Camera Orion

Do you recognize this constellation? Although it is one of the most recognizable star groupings on the sky, Orion’s icons don’t look quite as colorful to the eye as they do to a camera. In this 20-image digitally-composed mosaic, cool red giant Betelgeuse takes on a strong orange tint as the brightest star at the upper left. Orion’s hot blue stars are numerous, with supergiant Rigel balancing Betelgeuse at the … Read More →

[NASA] Space Station Bound!

Workers are seen on the launch pad as the Soyuz rocket arrives after being rolled out by train, Monday, March 19, 2018 at the Baikonur Cosmodrome in Kazakhstan. via NASA

[NASA] Going for Atmospheric GOLD

In late Jan. 2018, NASA’s Global-scale Observations of the Limb and Disk (GOLD) instrument was launched into space aboard a commercial satellite. via NASA

Rotating Moon from LRO

No one, presently, sees the Moon rotate like this. That’s because the Earth’s moon is tidally locked to the Earth, showing us only one side. Given modern digital technology, however, combined with many detailed images returned by the Lunar Reconnaissance Orbiter (LRO), a high resolution virtual Moon rotation movie has been composed. The above time-lapse video starts with the standard Earth view of the Moon. Quickly, though, Mare Orientale, a … Read More →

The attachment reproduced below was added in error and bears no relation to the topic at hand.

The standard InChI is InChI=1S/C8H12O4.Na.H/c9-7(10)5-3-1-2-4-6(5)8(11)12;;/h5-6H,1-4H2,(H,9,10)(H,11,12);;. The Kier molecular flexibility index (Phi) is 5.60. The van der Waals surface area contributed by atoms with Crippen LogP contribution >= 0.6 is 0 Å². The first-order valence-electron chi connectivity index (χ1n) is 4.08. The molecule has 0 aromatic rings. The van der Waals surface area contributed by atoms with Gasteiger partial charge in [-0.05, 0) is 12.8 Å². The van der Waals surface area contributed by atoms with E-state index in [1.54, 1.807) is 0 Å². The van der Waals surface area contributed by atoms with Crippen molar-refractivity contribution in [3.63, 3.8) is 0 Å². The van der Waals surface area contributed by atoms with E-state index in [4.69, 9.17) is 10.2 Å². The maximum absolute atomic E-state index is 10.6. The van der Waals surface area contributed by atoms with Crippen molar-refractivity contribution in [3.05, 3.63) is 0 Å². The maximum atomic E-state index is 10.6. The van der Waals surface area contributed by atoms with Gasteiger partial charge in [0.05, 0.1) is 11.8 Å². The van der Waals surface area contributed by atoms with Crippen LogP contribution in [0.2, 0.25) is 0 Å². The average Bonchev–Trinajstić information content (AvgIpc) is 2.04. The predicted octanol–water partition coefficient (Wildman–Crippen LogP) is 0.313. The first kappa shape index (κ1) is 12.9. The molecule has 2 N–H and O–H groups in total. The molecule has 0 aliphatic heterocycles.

The Crab from Space

The Crab Nebula is cataloged as M1, the first object on Charles Messier’s famous list of things which are not comets. In fact, the Crab is now known to be a supernova remnant, expanding debris from the death explosion of a massive star. This intriguing false-color image combines data from space-based observatories, Chandra, Hubble, and Spitzer, to explore the debris cloud in X-rays (blue-white), optical (purple), and infrared (pink) light. … Read More →

The Seagull and The Duck

Seen as a seagull and a duck, these nebulae are not the only cosmic clouds to evoke images of flight. But both are winging their way across this broad celestial landscape, spanning almost 7 degrees across planet Earth’s night sky toward the constellation Canis Major. The expansive Seagull (top center) is itself composed of two major cataloged emission nebulae. Brighter NGC 2327 forms the head with the more diffuse IC … Read More →

[NASA] The Aurora Named STEVE

What’s in a name? If your name is Strong Thermal Emission Velocity Enhancement aka STEVE, then there’s quite bit behind the name. via NASA

Catalog Entry Number 1

Every journey has first step and every catalog a first entry. First entries in six well-known deep sky catalogs appear in these panels, from upper left to lower right in chronological order of original catalog publication. From 1774, Charles Messier’s catalog entry number 1 is M1, famous cosmic crustacean and supernova remnant the Crab Nebula. J.L.E. Dreyer’s (not so new) New General Catalog was published in 1888. A spiral galaxy … Read More →

[NASA] There’s Always Pi!

Just by determining how circular a given crater is – using pi and the crater’s perimeter and area – planetary geologists can reveal clues about how the crater was formed and the surface that was impacted. via NASA